Details

International Journal of Building Pathology and Adaptation, vol. 35 no. 2
Type: Research Article
ISSN: 2398-4708

Keywords

Article
Publication date: 1 April 1996

T.F. Burgess

Existing quality‐cost models have been criticized for their imprecision and inadequate theoretical justification. Attempts to remedy these deficiencies by using systems…

2575

Abstract

Existing quality‐cost models have been criticized for their imprecision and inadequate theoretical justification. Attempts to remedy these deficiencies by using systems dynamics to build a generic model relating quality conformance levels to the quality‐cost categories of prevention, appraisal and failure (PAF). Outlines in depth the assumptions underlying the model’s structure and links model parameters to published empirical data. Explores the model’s sensitivities to changes in factors including different initial values of conformance quality. Determines the potential for improvements in quarterly and cumulative quality costs by changing the PAF cost levels.

Details

International Journal of Quality & Reliability Management, vol. 13 no. 3
Type: Research Article
ISSN: 0265-671X

Keywords

Article
Publication date: 16 February 2022

Ahmed Nouh, Elsayed Elkasaby and Khaled Hussein

This study aims to establish a new system to predict the defect liability phase (DLP) cost using the Six Sigma methodology, which investigates sources of variations and

Abstract

Purpose

This study aims to establish a new system to predict the defect liability phase (DLP) cost using the Six Sigma methodology, which investigates sources of variations and reduces the error level to 3.4 per million through five phases: define, measure, analyze, design and verify.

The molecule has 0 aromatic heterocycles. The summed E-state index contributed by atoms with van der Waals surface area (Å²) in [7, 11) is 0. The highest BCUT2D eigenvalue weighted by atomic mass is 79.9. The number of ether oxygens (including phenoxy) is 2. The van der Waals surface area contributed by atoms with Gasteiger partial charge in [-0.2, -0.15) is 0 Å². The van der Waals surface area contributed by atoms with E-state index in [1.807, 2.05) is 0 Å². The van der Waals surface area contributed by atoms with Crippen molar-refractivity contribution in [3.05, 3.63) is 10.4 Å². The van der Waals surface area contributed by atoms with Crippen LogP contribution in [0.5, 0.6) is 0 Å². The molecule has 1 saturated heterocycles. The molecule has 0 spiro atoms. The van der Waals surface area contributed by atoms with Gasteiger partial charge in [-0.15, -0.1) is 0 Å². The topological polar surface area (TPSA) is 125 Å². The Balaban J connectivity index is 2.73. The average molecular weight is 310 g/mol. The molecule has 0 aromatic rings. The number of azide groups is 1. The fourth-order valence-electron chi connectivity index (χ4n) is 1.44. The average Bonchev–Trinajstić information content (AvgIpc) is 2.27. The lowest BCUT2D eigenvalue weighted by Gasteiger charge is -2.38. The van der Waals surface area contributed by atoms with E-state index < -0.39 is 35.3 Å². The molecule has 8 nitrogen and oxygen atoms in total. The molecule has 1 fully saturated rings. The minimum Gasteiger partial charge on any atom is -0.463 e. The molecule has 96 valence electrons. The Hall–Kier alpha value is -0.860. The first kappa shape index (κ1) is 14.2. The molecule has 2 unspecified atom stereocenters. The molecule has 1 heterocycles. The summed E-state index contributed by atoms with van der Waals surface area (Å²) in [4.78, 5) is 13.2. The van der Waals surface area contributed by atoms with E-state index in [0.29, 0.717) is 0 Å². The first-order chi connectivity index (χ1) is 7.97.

Design/methodology/approach

After the initial handover of the construction project, the DLP follows the practical completion. During this stage, the contractor is responsible for the remedy of any defects that appeared in the project. Many researchers have studied defect reasons and their associated costs in different industries, while the construction industry remains a green field for this kind of research. The objective of this study was to develop a model to predict the DLP cost. The research methodology adopted the five stages of the Six Sigma cycle: defining objectives, measuring the data, analyzing performance, designing the model and verifying the results. Twenty factors were identified as potential factors affecting the DLP cost. Factors were categorized into two main clusters: project data and organization data. Interviews were conducted with 42 project management experts, who have 8–35 years of experience in construction project management, to rank the 20 factors based on their importance. Simo’s procedure was used to obtain the weight of each factor affecting the DLP cost based on the opinions of the experts. The Pareto principle was used to select the “Vital Few” factors affecting the DLP cost, and six factors were selected. The design of experiments (DOE) was used to establish a dynamic model to predict the DLP cost using a sample of 41 construction projects obtained from the above-mentioned 42 project management experts. The model accuracy was verified using data obtained from a different sample of five construction projects, which were not used to establish the model.